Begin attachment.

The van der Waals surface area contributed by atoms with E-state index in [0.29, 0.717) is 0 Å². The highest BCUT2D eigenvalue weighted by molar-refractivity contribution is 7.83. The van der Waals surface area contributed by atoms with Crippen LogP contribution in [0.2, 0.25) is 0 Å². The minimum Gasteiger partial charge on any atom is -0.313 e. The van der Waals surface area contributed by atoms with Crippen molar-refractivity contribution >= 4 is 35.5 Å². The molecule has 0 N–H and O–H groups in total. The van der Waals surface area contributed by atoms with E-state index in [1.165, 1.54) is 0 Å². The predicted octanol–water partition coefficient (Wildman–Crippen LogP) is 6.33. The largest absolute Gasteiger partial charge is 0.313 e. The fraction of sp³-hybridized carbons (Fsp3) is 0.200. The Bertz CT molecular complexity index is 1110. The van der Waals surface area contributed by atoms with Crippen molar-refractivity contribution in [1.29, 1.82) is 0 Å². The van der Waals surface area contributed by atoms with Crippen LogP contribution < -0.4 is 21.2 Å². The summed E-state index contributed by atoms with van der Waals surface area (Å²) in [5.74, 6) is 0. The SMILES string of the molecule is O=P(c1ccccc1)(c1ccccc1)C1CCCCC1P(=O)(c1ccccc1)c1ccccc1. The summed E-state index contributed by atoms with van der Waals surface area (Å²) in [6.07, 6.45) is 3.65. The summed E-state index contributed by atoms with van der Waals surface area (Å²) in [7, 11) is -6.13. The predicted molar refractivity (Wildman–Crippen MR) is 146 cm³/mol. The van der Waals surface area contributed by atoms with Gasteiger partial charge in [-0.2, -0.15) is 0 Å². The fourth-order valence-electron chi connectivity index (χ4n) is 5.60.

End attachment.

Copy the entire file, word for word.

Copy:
The van der Waals surface area contributed by atoms with E-state index in [0.29, 0.717) is 0 Å². The highest BCUT2D eigenvalue weighted by molar-refractivity contribution is 7.83. The van der Waals surface area contributed by atoms with Crippen LogP contribution in [0.2, 0.25) is 0 Å². The minimum Gasteiger partial charge on any atom is -0.313 e. The van der Waals surface area contributed by atoms with Crippen molar-refractivity contribution >= 4 is 35.5 Å². The molecule has 0 N–H and O–H groups in total. The van der Waals surface area contributed by atoms with E-state index in [1.165, 1.54) is 0 Å². The predicted octanol–water partition coefficient (Wildman–Crippen LogP) is 6.33. The largest absolute Gasteiger partial charge is 0.313 e. The fraction of sp³-hybridized carbons (Fsp3) is 0.200. The Bertz CT molecular complexity index is 1110. The van der Waals surface area contributed by atoms with Crippen molar-refractivity contribution in [1.29, 1.82) is 0 Å². The van der Waals surface area contributed by atoms with Crippen LogP contribution < -0.4 is 21.2 Å². The summed E-state index contributed by atoms with van der Waals surface area (Å²) in [5.74, 6) is 0. The SMILES string of the molecule is O=P(c1ccccc1)(c1ccccc1)C1CCCCC1P(=O)(c1ccccc1)c1ccccc1. The summed E-state index contributed by atoms with van der Waals surface area (Å²) in [6.07, 6.45) is 3.65. The summed E-state index contributed by atoms with van der Waals surface area (Å²) in [7, 11) is -6.13. The predicted molar refractivity (Wildman–Crippen MR) is 146 cm³/mol. The van der Waals surface area contributed by atoms with Gasteiger partial charge in [-0.2, -0.15) is 0 Å². The fourth-order valence-electron chi connectivity index (χ4n) is 5.60.